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Re: apple2 willy byte voice Golden Child 05/19/22 01:09 PM
[Linked Image from i.imgur.com]

Finally figured out how to zap the gumball bombs.

I can't find any manual on the net, but this is what I figured out:

CTRL+K for keyboard, S/F for left right, D for stop, E/C for factory speed up/down, Return for crosshairs, Space for flip valves
CTRL+J for joystick, button 2 for crosshairs, button 1 to flip valves.

When an exploding gumball shows up there's a warning sound, locate the bomb, bring up the crosshairs and put the crosshairs in contact with the bomb and it will be zapped.

The exploding gumballs don't show up until Thursday.

The crosshairs initially appear over the corkscrew so if you can make the bomb go up the corkscrew you can just activate the crosshairs.
There's also a flashing countdown timer for the bomb in the upper left and you may be able to wait for it to go up the corkscrew.

A pretty good strategy is to use the left chutes as much as possible early on as you can clear the gumball out quickly. If you let it take the long path you have to keep an eye on it and it gets hard to track it with the incoming gumballs. You have to ramp up the speed to keep up with the quota, but don't set it too high that you make mistakes and see the quota get bigger.
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Re: lx800 self test Lord Nightmare 05/19/22 03:09 AM
I figured out the difference between illegal and illegal2 handlers: the logerror print message for the former prints 1 byte for opcode, and the latter prints 2. This means the mistake in the prefix 40 table was effectively completely harmless, just making some error messages in MAME slightly wrong.
77 5,616 Read More
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Re: The newer for 2022 WIP thread Pernod 05/19/22 01:58 AM
Added a couple of useful modern'ish devices for the MTX machines.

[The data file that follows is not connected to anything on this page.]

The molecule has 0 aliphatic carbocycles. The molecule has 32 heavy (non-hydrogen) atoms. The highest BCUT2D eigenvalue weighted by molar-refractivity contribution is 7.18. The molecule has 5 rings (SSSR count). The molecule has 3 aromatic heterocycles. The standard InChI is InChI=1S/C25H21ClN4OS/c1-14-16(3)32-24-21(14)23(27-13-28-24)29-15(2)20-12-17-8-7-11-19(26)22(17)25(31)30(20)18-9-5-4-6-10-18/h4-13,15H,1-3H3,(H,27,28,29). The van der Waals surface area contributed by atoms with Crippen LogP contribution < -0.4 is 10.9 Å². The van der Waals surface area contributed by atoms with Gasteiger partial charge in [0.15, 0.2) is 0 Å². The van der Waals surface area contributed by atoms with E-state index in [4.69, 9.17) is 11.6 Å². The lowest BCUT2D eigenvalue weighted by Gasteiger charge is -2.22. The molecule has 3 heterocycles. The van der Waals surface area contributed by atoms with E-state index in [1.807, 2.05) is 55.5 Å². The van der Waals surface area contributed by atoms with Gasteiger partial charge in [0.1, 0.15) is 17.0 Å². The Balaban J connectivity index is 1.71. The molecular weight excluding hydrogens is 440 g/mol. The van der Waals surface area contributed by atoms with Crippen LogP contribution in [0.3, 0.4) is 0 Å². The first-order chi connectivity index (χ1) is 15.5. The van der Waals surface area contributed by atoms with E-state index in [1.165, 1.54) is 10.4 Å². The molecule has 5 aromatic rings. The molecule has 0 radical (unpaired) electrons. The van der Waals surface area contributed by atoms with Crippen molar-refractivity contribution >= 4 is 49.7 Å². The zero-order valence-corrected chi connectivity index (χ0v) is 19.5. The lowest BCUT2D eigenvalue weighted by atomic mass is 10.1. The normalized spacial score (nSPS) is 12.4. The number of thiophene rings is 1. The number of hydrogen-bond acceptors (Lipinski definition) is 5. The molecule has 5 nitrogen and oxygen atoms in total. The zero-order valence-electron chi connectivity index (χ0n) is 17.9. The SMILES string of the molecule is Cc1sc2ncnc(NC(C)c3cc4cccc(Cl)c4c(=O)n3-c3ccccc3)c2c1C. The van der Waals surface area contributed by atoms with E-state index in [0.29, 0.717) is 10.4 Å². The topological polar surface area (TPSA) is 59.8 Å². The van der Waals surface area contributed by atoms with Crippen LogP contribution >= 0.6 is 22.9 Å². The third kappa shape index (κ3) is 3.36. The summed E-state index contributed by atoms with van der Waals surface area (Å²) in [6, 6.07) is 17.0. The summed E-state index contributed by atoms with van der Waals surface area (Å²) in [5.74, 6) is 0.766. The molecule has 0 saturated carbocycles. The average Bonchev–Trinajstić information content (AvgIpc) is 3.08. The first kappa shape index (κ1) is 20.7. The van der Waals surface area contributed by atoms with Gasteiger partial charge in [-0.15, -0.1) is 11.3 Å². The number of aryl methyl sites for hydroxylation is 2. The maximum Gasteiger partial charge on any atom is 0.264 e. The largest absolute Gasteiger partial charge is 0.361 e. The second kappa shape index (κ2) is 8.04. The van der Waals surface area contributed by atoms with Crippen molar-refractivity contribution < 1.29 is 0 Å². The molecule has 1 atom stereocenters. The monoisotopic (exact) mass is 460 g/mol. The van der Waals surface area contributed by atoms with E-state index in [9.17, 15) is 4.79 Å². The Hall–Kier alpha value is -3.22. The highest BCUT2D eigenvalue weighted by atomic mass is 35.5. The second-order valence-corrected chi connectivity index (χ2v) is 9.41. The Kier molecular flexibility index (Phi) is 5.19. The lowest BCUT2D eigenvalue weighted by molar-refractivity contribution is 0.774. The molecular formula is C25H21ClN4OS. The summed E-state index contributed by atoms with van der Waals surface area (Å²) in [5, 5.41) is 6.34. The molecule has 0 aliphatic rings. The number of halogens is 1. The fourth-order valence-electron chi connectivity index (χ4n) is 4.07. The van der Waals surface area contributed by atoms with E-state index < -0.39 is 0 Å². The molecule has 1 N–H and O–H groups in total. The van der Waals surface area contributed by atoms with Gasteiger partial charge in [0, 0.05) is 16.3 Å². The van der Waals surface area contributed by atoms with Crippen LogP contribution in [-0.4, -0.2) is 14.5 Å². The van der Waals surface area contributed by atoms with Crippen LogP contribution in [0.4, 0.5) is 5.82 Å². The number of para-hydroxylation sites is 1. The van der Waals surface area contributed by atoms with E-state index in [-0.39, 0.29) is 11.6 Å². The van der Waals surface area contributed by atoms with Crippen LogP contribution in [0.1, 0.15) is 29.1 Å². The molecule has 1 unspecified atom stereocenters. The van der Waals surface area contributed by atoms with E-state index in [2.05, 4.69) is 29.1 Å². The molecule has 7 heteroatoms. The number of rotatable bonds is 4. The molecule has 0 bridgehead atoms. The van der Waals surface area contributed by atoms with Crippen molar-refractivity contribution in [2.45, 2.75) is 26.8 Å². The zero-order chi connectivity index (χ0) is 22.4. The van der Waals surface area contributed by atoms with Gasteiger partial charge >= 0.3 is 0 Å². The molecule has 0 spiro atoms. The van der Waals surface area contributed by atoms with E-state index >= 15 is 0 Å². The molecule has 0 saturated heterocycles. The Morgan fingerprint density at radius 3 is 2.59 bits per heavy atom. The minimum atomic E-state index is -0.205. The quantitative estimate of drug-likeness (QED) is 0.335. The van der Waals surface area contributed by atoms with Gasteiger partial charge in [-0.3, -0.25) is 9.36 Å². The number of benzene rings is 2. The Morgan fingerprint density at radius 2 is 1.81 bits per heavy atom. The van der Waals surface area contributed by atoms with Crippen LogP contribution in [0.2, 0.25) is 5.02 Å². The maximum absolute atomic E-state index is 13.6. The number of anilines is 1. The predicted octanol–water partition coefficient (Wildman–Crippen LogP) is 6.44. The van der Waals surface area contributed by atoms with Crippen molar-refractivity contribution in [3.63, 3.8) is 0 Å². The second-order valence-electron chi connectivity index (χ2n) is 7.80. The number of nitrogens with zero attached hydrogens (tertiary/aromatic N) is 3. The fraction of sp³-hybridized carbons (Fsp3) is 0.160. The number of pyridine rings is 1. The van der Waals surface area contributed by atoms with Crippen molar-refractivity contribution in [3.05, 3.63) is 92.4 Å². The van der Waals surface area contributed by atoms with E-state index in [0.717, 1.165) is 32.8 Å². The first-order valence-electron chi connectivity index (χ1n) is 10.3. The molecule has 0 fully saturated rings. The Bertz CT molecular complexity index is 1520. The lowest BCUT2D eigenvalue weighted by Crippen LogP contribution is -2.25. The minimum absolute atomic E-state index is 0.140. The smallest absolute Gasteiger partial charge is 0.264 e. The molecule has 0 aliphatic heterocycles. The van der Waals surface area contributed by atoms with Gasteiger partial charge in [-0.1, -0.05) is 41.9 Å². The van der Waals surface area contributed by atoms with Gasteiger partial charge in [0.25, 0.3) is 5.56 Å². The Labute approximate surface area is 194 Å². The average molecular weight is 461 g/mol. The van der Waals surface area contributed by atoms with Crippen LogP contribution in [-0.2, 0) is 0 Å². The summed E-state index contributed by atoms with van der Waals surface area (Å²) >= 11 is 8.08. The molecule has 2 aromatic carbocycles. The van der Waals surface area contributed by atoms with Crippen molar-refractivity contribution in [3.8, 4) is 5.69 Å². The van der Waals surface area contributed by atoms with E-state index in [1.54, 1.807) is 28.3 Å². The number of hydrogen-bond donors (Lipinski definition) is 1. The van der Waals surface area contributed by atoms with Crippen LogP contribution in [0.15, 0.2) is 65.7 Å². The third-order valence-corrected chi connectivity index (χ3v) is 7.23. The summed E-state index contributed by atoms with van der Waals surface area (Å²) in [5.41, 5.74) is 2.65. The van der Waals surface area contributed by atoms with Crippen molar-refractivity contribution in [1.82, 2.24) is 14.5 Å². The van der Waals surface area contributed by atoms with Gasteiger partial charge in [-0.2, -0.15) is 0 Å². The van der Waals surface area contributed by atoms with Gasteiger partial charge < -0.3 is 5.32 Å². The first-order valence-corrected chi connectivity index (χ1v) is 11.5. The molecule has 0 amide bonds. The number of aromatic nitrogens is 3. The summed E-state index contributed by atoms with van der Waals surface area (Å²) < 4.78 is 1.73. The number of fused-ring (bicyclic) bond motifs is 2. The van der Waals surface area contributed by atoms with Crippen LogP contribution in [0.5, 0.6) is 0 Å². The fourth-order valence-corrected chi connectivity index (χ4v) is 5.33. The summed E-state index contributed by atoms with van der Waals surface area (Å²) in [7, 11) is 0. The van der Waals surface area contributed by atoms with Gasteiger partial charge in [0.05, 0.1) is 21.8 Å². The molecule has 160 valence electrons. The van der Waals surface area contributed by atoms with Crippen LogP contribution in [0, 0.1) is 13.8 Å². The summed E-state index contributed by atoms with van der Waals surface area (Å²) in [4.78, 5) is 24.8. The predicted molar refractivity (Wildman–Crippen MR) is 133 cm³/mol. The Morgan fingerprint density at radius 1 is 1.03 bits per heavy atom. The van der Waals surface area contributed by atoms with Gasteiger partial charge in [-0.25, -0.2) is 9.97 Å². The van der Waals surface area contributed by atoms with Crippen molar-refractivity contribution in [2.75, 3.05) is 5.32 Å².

Firstly, the MAGROM, a 512K cartridge system containing many games for quick loading. Various ROM images for the device have been softlisted.
[Linked Image from i.imgur.com]
[Linked Image from i.imgur.com]

Secondly, the CFX System, a Compact Flash storage device.
[Linked Image from i.imgur.com]
Also softlisted bootable CF images for:
CP/M
[Linked Image from i.imgur.com]
Fuzix
[Linked Image from i.imgur.com]
and we can finally run Hex-Train (contains over 200MB of pre-rendered graphics)
[Linked Image from i.imgur.com]
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Re: Labtam 3000 exidyboy 05/18/22 09:18 PM
Originally Posted by Xolod
I made some dumps of 8inch floppy disks. But they can contain personal data of users. They need to be cleaned.

Are you able to catalogue them ie which operating systems and versions?, languages?, diagnostics? etc have the potential to be preserved?
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Re: IDI Information Displays Inc =CO=Windler 05/18/22 06:10 AM
I thought the first longer morphing CGI movie was this:

John Whitney - Arabesque (1975) early computer graphics

In Germany in 1970th/80th there was a famous family gameshow "Die Montagsmaler" (The Monday's Painters), in that a person had to quickly draw an object (that he got told as a word) that other people had to guess before the timer runs up. The special thing was that instead of a chalkboard it employed one of the very first lightpen computers named "Telestrator" that apparently got fed with a punchcard to display to the spectators the word of the object to be guessed. While nowadays tablet computers with touchscreen and pen are common, until 1980th it was very unusual to draw directly on screen, and the show was such famous that in Germany until 1990th everybody associated the use of a lightpen (on C64 etc.) with Montagsmaler (much like in Britain the appearance of a police box got associated with the TARDIS of Doctor Who). Kids at schools often played the game during break/recess on the classroom blackboard.

https://de.wikipedia.org/wiki/Montagsmaler

DIE 1. Folge DIE MONTAGSMALER mit FRANK ELSTNER